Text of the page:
October 1, 2020

Coronavirus: Does my grandfather’s 1940 infectious disease advice still hold true?

“The room chosen for home nursing should be light, well ventilated and as remote as possible from the household living quarters.”

These words were published 80 years ago and written by my grandfather, Dr John Davy Rolleston, in his book Acute Infectious Diseases – A Handbook for Practitioners and Students. In these dark days of Covid-19 some practices have remained timeless – the use of soap, scrubbing and fresh air – while others sound, well, from a bygone era.

“The open type of fireplace is not only cheerful,” reads the chapter on Isolation Methods, “but affords a simple and expeditious means of the disposal of soiled swabs and other small fomites.” Fomites? What on Earth are fomites? According to Google, they are objects likely to carry infection, like clothes, kitchen utensils and furniture. “Carpets, hangings and upholstered articles are removed. Plain washable furniture is most suitable for the sick room.” Advice that probably still holds good today.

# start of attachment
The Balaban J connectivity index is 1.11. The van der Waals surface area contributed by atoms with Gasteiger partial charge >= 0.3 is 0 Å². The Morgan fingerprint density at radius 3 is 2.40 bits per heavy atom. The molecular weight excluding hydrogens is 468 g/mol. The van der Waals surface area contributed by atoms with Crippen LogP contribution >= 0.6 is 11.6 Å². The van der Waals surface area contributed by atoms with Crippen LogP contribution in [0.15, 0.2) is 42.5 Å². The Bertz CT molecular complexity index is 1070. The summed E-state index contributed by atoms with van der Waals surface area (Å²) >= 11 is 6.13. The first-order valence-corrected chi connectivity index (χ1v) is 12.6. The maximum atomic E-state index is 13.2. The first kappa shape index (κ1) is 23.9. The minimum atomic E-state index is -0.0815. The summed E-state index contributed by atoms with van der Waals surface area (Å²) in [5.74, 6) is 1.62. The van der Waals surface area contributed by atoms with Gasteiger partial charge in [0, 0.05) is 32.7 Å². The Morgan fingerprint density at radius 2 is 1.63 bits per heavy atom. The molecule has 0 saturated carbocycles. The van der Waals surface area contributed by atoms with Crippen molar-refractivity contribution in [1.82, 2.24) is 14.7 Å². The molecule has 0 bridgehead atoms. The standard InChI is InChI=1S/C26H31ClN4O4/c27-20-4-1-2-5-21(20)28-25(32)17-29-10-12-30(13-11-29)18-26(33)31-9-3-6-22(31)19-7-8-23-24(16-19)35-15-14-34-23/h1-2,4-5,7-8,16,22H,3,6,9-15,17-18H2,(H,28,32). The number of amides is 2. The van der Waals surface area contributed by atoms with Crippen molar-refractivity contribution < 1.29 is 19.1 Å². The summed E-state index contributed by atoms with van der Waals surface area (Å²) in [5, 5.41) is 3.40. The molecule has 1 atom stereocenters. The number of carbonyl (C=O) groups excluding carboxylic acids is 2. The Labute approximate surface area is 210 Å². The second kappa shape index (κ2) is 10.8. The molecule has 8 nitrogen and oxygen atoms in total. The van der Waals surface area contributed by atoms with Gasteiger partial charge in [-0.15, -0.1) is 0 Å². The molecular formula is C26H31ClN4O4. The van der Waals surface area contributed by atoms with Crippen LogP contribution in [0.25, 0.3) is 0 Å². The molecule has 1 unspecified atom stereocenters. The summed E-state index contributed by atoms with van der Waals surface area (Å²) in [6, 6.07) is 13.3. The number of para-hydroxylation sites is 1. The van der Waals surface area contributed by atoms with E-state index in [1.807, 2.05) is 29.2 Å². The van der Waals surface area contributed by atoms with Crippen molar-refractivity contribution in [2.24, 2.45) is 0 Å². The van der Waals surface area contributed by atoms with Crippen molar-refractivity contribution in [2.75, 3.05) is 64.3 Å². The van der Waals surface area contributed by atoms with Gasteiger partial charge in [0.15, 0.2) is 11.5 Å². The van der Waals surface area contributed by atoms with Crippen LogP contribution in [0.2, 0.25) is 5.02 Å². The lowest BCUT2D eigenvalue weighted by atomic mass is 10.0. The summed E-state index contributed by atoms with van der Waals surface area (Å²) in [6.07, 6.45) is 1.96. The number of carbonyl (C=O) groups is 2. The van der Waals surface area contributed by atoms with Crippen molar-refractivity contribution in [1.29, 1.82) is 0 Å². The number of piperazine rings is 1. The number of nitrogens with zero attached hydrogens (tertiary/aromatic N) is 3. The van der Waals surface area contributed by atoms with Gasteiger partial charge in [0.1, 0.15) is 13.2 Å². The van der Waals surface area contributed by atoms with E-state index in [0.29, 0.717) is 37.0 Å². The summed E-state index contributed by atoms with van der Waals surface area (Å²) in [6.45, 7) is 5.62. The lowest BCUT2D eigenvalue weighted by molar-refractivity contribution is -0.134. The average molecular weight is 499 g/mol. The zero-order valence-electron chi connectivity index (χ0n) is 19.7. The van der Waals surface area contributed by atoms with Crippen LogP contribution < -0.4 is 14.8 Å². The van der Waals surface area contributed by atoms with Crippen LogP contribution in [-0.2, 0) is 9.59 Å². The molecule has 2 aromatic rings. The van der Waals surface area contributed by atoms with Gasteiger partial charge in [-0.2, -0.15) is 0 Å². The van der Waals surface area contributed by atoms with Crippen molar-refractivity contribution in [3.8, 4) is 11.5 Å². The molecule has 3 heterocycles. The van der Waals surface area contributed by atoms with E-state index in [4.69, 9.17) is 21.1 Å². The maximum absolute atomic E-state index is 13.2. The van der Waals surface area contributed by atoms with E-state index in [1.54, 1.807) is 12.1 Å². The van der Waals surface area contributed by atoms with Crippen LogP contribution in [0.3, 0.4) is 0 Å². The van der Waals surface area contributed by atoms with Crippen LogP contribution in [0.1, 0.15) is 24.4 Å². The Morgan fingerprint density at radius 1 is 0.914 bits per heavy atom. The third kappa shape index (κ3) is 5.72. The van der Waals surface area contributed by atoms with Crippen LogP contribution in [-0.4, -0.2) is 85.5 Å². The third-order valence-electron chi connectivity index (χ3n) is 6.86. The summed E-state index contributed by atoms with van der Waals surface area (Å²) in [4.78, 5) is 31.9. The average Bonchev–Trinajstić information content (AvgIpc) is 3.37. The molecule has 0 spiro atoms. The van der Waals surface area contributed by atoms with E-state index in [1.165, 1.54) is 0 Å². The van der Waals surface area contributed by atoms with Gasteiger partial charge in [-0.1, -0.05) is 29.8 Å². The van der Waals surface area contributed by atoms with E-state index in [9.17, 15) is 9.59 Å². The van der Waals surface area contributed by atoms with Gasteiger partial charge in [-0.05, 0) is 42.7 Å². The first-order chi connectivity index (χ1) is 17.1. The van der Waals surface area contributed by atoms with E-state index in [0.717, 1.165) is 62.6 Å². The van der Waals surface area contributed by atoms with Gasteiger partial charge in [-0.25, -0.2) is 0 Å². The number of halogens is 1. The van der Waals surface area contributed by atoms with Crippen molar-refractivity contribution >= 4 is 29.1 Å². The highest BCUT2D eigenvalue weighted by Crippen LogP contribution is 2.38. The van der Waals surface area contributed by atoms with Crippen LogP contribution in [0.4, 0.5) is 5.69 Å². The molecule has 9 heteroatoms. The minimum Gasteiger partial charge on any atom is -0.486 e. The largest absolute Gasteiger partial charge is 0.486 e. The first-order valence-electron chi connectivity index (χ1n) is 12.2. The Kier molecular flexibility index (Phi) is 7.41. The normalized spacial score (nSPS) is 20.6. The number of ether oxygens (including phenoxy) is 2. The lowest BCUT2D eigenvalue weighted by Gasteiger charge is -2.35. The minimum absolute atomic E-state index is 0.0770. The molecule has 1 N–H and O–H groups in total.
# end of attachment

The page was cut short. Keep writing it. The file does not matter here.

The good doctor is long gone but in the run-up to World War Two he was one of Britain’s go-to authorities on infectious diseases like smallpox, typhus and scarlet fever. In the 1930s Dr Rolleston was Medical Superintendent at London’s Western Hospital and this week my daughter found a battered third edition of his 1940 book, co-authored with Dr Ronaldson, hidden in my late mother’s collection of old books.

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